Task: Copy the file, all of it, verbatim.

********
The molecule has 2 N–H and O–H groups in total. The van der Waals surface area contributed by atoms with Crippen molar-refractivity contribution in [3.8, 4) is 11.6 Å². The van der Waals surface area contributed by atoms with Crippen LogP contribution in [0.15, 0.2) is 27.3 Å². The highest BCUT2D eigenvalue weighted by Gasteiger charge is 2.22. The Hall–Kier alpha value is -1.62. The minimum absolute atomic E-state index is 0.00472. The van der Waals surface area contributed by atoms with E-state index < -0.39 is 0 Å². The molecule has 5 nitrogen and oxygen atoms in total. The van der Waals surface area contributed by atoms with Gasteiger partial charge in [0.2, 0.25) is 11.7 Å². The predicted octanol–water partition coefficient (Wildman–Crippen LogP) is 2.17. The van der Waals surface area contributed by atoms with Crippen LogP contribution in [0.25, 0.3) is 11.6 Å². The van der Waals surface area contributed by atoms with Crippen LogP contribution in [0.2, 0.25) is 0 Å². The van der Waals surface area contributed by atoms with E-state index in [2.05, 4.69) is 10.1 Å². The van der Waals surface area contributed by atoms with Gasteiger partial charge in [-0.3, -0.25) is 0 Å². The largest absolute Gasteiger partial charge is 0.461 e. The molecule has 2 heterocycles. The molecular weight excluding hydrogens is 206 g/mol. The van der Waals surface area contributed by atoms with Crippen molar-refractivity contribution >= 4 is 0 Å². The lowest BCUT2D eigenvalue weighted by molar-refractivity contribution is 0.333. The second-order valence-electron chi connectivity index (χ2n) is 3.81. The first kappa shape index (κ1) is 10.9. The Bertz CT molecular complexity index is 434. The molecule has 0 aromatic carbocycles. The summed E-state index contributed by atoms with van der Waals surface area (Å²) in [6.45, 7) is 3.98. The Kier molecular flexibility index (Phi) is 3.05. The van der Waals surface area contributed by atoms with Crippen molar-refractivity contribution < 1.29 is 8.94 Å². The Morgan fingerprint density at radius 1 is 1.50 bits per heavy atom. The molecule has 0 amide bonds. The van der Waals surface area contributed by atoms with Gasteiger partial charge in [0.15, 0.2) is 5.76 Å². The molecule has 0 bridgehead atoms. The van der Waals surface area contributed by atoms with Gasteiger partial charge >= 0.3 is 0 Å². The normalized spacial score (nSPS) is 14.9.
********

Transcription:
The molecule has 2 N–H and O–H groups in total. The van der Waals surface area contributed by atoms with Crippen molar-refractivity contribution in [3.8, 4) is 11.6 Å². The van der Waals surface area contributed by atoms with Crippen LogP contribution in [0.15, 0.2) is 27.3 Å². The highest BCUT2D eigenvalue weighted by Gasteiger charge is 2.22. The Hall–Kier alpha value is -1.62. The minimum absolute atomic E-state index is 0.00472. The van der Waals surface area contributed by atoms with E-state index < -0.39 is 0 Å². The molecule has 5 nitrogen and oxygen atoms in total. The van der Waals surface area contributed by atoms with Gasteiger partial charge in [0.2, 0.25) is 11.7 Å². The predicted octanol–water partition coefficient (Wildman–Crippen LogP) is 2.17. The van der Waals surface area contributed by atoms with Crippen LogP contribution in [0.25, 0.3) is 11.6 Å². The van der Waals surface area contributed by atoms with Crippen LogP contribution in [0.2, 0.25) is 0 Å². The van der Waals surface area contributed by atoms with E-state index in [2.05, 4.69) is 10.1 Å². The van der Waals surface area contributed by atoms with Gasteiger partial charge in [-0.3, -0.25) is 0 Å². The largest absolute Gasteiger partial charge is 0.461 e. The molecule has 2 heterocycles. The molecular weight excluding hydrogens is 206 g/mol. The van der Waals surface area contributed by atoms with Crippen molar-refractivity contribution >= 4 is 0 Å². The lowest BCUT2D eigenvalue weighted by molar-refractivity contribution is 0.333. The second-order valence-electron chi connectivity index (χ2n) is 3.81. The first kappa shape index (κ1) is 10.9. The Bertz CT molecular complexity index is 434. The molecule has 0 aromatic carbocycles. The summed E-state index contributed by atoms with van der Waals surface area (Å²) in [6.45, 7) is 3.98. The Kier molecular flexibility index (Phi) is 3.05. The van der Waals surface area contributed by atoms with Crippen molar-refractivity contribution < 1.29 is 8.94 Å². The Morgan fingerprint density at radius 1 is 1.50 bits per heavy atom. The molecule has 0 amide bonds. The van der Waals surface area contributed by atoms with Gasteiger partial charge in [0.15, 0.2) is 5.76 Å². The molecule has 0 bridgehead atoms. The van der Waals surface area contributed by atoms with Gasteiger partial charge >= 0.3 is 0 Å². The normalized spacial score (nSPS) is 14.9.